Food Halls: Just Another Fast Food Stop

Visit the cathedrals to food where delectables from the world over are on display. The gross over production and high price of food in western markets are being demonstrated in a new phenomenon: Food Halls.

The lobster table at Lobster Place in Chelsea Market. (Credit Chester Higgins Jr./The New York Times)

The lobster table at Lobster Place in Chelsea Market

The greatest concentration of people with money is in big cities like London and New York. And they are prone to eat two, three, or even four or five times a day, often at the high-priced end of the food trade. Why shouldn’t our “no-governor, non-stop” food system be draining resources and exploiting the food production base worldwide in order to market to them?

Even as technology improves, the game is to get more and different food items to the citified marketplace, like Eataly, as fast as possible and reap the greatest profits possible for a powerful few. Eataly – the largest artisanal Italian food and wine marketplace in the world – covers 42,500 square feet. And everybody is in the game because it is a game of money, not food.

Eataly NYC

Eataly NYC

 

 

 

 

 

 

 

 

 

 

On the surface it may look good, offering attractive fare and more choice but without intelligent control, this type of accelerated food service will cause the depletion of resources and even serve to make people ill by encouraging them to overeat. In short, it will starve the outliers (those low paid workers supplying the food products), exhaust the resource base, fill waste dumps to over-capacity, pollute our oceans, and threaten human populations in both urban and rural landscapes. It turns food into a commodity, making it nothing more than a manufactured product with the purpose of generating a profit.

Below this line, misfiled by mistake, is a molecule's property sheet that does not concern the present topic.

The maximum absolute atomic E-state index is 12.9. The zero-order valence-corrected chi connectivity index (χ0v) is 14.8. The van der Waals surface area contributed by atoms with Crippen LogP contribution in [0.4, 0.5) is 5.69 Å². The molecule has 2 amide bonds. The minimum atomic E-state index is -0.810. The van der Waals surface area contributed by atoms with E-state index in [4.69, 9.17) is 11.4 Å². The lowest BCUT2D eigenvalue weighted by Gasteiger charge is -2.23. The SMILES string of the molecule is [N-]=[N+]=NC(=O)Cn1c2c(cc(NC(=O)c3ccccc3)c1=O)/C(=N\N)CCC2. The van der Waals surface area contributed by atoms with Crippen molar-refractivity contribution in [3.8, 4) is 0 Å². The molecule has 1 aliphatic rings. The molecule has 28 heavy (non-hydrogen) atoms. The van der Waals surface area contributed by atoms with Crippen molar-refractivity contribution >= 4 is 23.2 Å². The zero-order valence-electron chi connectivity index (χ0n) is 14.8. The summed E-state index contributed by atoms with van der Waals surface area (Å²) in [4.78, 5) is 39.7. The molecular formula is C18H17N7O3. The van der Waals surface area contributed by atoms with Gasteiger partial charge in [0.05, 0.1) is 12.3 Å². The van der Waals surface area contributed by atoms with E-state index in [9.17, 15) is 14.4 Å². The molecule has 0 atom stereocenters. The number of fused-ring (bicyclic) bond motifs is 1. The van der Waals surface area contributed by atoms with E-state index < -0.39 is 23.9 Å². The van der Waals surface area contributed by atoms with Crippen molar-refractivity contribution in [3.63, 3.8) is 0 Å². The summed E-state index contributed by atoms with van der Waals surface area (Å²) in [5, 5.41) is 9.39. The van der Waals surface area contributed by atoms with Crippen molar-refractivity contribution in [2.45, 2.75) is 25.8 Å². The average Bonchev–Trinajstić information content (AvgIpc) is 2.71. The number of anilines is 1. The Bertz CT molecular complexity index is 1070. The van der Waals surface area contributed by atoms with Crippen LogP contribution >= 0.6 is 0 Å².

High-end food is a growth economy completely without bounds; a money-driven economy operating off the top of new technologies, processing methods, and transportation routes and cheap labor in developing countries. As a result, social pathologies like war and genocide that used to take years to develop are now developing in months.

Whereas some see these food halls as exciting, I view the whole enterprise as encouraging gluttony and, ironically, accompanying starvation in the undeveloped world, on top of an over-heated planet. It’s time to say halt!

It is high time for us to hold back from the “feeding troughs;” to take time to think not only about what we are putting into our mouths but the environment in which we are eating, the time we take to enjoy our meals, and the people we share them with.

In honest reflection, it’s all about slowing down isn’t it? And taking control back where it belongs before we all become addicts to a sick system functioning in a very sick society. Too much!


Photo Credits

Chelsea Market: Chester Higgins Jr./The New York Times
Eataly NYC: Charles16e (used with permission under Creative Commons license)

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